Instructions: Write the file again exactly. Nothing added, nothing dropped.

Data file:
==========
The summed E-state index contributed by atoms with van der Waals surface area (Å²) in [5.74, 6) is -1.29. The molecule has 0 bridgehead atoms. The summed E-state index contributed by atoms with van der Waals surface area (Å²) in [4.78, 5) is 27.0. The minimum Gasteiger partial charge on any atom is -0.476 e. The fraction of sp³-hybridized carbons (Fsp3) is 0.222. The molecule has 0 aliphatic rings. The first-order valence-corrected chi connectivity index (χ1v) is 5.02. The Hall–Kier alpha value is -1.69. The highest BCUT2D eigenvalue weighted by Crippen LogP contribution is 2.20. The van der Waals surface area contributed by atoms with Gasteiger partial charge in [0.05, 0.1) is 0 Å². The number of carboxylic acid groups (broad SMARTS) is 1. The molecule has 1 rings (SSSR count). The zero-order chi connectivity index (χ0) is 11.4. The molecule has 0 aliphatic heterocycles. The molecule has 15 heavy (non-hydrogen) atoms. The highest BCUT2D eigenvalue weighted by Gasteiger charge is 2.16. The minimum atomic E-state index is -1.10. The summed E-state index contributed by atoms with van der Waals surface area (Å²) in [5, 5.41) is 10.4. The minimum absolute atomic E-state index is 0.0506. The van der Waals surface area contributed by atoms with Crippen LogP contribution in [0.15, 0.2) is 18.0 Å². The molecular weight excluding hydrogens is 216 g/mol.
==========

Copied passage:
The summed E-state index contributed by atoms with van der Waals surface area (Å²) in [5.74, 6) is -1.29. The molecule has 0 bridgehead atoms. The summed E-state index contributed by atoms with van der Waals surface area (Å²) in [4.78, 5) is 27.0. The minimum Gasteiger partial charge on any atom is -0.476 e. The fraction of sp³-hybridized carbons (Fsp3) is 0.222. The molecule has 0 aliphatic rings. The first-order valence-corrected chi connectivity index (χ1v) is 5.02. The Hall–Kier alpha value is -1.69. The highest BCUT2D eigenvalue weighted by Crippen LogP contribution is 2.20. The van der Waals surface area contributed by atoms with Gasteiger partial charge in [0.05, 0.1) is 0 Å². The number of carboxylic acid groups (broad SMARTS) is 1. The molecule has 1 rings (SSSR count). The zero-order chi connectivity index (χ0) is 11.4. The molecule has 0 aliphatic heterocycles. The molecule has 15 heavy (non-hydrogen) atoms. The highest BCUT2D eigenvalue weighted by Gasteiger charge is 2.16. The minimum atomic E-state index is -1.10. The summed E-state index contributed by atoms with van der Waals surface area (Å²) in [5, 5.41) is 10.4. The minimum absolute atomic E-state index is 0.0506. The van der Waals surface area contributed by atoms with Crippen LogP contribution in [0.15, 0.2) is 18.0 Å². The molecular weight excluding hydrogens is 216 g/mol.